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  • Writer's pictureBrock Kingsley

Rewind & Play

Alain Gomis' documentary of found footage proves a subtle tribute to Thelonious Monk

Courtesy of Grasshopper Films

Rewind & Play is more lyric essay than it is jazz documentary. It uses rushes and outtakes from an interview Thelonious Monk did with Henri Renaud for the French television program Jazz Portrait. Monk was wrapping up his 1969 European tour with a performance at the Salle Pleyel in Paris. Before that performance, he was invited onto he show to perform and answer questions in an intimate studio setting. The interview took place roughly six years after Monk was featured on the cover of Time magazine under the headline “Jazz: Bebop and Beyond.” A year later, Monk would stop making music.


Directed by the French-Senegalese filmmaker Alain Gomis, Rewind & Play best use of the discovered footage is to show a side of Monk that, one can imagine, few ever saw. He engages in conversation at a bar, he is a bit quirky, sure, but his is affable, gentle, and kind. When he sits at the piano in the studio, he seems at home. The footage also shows a portrait of Renaud—a jazz pianist turned record producer turned music executive—who wants to wear the costume of a pseudo-intellectual who can at once reveal something heretofore unknown about Monk and shine a light on his own perceived insightfulness. On one hand we are shown an interview that turns cringe for reasons of personal and racial arrogance. On the other, we see a genius depiction of a man at work.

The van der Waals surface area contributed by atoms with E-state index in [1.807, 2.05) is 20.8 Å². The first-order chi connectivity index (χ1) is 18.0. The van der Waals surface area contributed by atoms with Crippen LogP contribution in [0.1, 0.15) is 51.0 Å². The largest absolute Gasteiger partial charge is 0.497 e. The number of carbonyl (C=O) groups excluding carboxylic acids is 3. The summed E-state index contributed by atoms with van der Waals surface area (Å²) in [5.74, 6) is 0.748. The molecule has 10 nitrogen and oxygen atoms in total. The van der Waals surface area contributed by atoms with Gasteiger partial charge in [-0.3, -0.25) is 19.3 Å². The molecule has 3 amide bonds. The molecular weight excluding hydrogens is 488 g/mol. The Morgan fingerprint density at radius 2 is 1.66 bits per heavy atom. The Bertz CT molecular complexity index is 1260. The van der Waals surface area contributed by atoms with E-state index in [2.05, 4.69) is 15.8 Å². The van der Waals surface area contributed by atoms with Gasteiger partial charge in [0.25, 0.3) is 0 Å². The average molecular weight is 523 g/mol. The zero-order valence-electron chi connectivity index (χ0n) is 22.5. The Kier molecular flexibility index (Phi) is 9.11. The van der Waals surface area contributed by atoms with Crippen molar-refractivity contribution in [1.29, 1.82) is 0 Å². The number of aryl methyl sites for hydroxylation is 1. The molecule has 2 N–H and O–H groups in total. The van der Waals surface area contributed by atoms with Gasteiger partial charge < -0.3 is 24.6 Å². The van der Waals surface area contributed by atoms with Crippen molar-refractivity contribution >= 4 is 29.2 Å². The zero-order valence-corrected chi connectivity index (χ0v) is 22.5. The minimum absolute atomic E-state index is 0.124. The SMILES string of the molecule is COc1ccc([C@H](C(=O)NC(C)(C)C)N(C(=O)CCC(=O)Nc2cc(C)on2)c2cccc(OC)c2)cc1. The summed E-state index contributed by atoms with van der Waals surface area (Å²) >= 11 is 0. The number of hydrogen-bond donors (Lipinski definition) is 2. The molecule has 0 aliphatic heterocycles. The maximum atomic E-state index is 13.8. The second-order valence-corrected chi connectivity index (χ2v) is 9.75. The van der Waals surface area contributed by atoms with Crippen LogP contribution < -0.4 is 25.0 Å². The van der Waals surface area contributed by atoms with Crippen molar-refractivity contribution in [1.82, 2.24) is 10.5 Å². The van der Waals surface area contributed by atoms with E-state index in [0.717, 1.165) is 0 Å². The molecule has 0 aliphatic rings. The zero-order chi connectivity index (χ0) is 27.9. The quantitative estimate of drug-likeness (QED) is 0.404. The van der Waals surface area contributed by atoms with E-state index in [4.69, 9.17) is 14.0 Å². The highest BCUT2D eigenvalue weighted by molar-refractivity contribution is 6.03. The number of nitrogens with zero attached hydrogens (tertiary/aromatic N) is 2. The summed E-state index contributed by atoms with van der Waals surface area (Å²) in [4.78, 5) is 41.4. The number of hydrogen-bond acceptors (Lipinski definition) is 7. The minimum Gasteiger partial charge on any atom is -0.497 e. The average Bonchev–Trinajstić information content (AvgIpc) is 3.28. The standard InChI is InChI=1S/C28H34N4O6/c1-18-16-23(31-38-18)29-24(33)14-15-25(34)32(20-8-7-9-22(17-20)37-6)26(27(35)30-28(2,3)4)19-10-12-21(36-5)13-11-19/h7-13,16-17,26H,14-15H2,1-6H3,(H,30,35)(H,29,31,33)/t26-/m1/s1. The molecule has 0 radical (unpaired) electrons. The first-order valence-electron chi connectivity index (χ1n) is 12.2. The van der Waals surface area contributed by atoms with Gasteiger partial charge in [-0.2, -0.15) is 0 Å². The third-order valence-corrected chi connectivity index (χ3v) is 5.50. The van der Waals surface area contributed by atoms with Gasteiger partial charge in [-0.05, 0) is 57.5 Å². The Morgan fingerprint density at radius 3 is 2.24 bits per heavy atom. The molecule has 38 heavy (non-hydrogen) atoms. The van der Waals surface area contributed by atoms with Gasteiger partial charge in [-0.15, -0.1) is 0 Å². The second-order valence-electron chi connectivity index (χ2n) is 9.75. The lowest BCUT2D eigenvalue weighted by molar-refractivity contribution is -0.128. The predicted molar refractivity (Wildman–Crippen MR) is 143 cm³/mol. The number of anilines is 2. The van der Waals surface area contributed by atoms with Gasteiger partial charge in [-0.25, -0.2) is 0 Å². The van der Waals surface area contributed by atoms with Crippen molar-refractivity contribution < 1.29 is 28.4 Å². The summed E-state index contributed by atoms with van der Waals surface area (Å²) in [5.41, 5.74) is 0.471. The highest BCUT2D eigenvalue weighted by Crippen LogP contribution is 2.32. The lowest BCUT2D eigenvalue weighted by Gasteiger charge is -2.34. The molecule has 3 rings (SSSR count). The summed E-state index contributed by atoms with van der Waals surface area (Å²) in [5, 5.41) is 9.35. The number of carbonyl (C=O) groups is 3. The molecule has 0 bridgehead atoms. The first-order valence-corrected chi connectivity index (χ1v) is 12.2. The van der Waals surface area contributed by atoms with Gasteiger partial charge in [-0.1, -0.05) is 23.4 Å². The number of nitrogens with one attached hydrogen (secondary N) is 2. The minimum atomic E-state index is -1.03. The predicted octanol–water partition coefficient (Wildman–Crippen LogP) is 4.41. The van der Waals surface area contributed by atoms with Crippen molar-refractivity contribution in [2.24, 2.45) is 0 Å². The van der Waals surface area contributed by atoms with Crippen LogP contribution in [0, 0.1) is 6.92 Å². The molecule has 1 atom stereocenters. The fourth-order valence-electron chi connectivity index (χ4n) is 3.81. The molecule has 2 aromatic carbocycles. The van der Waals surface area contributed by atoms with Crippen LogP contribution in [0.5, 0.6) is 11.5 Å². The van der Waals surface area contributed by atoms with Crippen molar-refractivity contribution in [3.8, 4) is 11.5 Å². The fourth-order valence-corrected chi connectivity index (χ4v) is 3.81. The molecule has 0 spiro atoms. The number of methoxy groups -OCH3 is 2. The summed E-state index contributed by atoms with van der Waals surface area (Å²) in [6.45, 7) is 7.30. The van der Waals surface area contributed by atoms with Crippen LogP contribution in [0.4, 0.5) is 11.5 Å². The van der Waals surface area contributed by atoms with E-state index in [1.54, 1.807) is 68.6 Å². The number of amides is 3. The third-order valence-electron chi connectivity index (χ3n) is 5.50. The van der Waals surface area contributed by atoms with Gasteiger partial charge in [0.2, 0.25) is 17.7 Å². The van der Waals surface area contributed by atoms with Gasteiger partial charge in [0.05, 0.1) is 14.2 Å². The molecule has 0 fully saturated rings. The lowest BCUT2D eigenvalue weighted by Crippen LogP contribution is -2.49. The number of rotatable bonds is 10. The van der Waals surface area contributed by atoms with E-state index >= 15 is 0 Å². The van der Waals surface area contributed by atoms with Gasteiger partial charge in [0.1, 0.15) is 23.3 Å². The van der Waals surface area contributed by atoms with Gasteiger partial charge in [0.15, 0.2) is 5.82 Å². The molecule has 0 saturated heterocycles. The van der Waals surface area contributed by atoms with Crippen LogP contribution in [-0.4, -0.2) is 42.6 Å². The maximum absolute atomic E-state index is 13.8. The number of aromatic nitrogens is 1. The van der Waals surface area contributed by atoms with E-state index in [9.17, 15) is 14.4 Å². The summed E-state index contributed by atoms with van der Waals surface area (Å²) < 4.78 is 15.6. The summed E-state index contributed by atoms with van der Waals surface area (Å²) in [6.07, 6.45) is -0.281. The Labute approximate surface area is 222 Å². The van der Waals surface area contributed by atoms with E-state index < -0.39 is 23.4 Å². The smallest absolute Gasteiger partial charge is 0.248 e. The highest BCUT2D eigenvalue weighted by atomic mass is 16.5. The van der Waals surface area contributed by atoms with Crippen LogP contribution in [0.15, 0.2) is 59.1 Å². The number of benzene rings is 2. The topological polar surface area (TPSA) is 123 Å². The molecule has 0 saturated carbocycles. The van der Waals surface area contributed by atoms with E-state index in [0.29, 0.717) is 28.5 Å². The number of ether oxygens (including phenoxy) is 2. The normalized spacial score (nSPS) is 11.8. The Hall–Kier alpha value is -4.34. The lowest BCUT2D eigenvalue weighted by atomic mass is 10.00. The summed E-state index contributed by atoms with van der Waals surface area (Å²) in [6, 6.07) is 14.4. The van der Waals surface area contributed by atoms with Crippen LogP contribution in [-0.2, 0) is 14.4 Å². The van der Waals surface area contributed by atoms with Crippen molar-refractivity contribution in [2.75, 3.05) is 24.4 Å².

Courtesy of Grasshopper Films

Monk tries his best to answer, with honesty and depth, some of Renaud’s more banal questions about his wife Nellie, about being “avant-garde”—often that honesty is ignored and Renaud just appears dissatisfied. He asks for take after take, unable to follow Monk or improvise when Monk goes off what must’ve been Renaud’s imagined script. He tries to provoke Monk, telling him how his music was misunderstood by French audiences years earlier. In a passive-aggressive way, he seems to blame Monk for that misunderstanding. Monk, in turn, speaks about maltreatment, his low pay despite being used to promote the show.


In a moment that serves as a microcosm for the film, Renaud tells his producer they can’t use this response, that what Monk said was derogatory. As if Monk should be thankful for what they are doing here in this interview. He tells Monk, “It’s not nice.” Monk seems bemused, stays calm, and with a sly grin says, “It’s not nice?” As if to say but it’s the truth; and I can give you plenty more truths that are not nice. This kind of gaslighting—of which we see plenty of in our present day—serves as a quiet violence: a dismissiveness that seeks to obliterate the thoughts and voice of a perceived “other.” In the final televised program, Monk speaks a total of eight words.


But Rewind & Play isn’t a piece of payback or a reclamation project. The film will continue to enthrall because it will continue to remain something wondrous to watch Monk find his voice through his compositions over and over again. His fingers incantatory on the keys, his right foot dancing a rhythm on the pedals.



 

Brock Kingsley is a writer, artist, critic, and educator living in Fort Worth, Texas. His work has appeared in publications such as Brooklyn Rail, Paste Magazine, Tahoma Literary Review, Waxwing, and elsewhere. He is a regular contributor at the Chicago Review of Books.

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